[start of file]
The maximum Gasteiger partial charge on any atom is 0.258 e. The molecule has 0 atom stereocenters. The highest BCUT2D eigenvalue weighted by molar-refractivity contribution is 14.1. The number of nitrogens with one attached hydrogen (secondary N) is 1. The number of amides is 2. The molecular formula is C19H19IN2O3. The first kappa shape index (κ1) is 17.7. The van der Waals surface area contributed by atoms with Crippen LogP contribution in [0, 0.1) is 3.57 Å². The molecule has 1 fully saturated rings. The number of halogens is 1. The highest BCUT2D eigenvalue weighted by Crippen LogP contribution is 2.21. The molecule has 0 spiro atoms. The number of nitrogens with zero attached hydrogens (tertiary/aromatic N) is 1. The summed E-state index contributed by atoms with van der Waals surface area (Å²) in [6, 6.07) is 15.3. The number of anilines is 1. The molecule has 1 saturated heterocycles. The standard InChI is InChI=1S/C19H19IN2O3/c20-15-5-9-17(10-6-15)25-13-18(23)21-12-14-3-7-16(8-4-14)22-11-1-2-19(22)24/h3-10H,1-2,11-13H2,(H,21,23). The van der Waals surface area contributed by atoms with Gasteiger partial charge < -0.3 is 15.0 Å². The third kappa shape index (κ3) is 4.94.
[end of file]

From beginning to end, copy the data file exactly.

The maximum Gasteiger partial charge on any atom is 0.258 e. The molecule has 0 atom stereocenters. The highest BCUT2D eigenvalue weighted by molar-refractivity contribution is 14.1. The number of nitrogens with one attached hydrogen (secondary N) is 1. The number of amides is 2. The molecular formula is C19H19IN2O3. The first kappa shape index (κ1) is 17.7. The van der Waals surface area contributed by atoms with Crippen LogP contribution in [0, 0.1) is 3.57 Å². The molecule has 1 fully saturated rings. The number of halogens is 1. The highest BCUT2D eigenvalue weighted by Crippen LogP contribution is 2.21. The molecule has 0 spiro atoms. The number of nitrogens with zero attached hydrogens (tertiary/aromatic N) is 1. The summed E-state index contributed by atoms with van der Waals surface area (Å²) in [6, 6.07) is 15.3. The number of anilines is 1. The molecule has 1 saturated heterocycles. The standard InChI is InChI=1S/C19H19IN2O3/c20-15-5-9-17(10-6-15)25-13-18(23)21-12-14-3-7-16(8-4-14)22-11-1-2-19(22)24/h3-10H,1-2,11-13H2,(H,21,23). The van der Waals surface area contributed by atoms with Gasteiger partial charge < -0.3 is 15.0 Å². The third kappa shape index (κ3) is 4.94.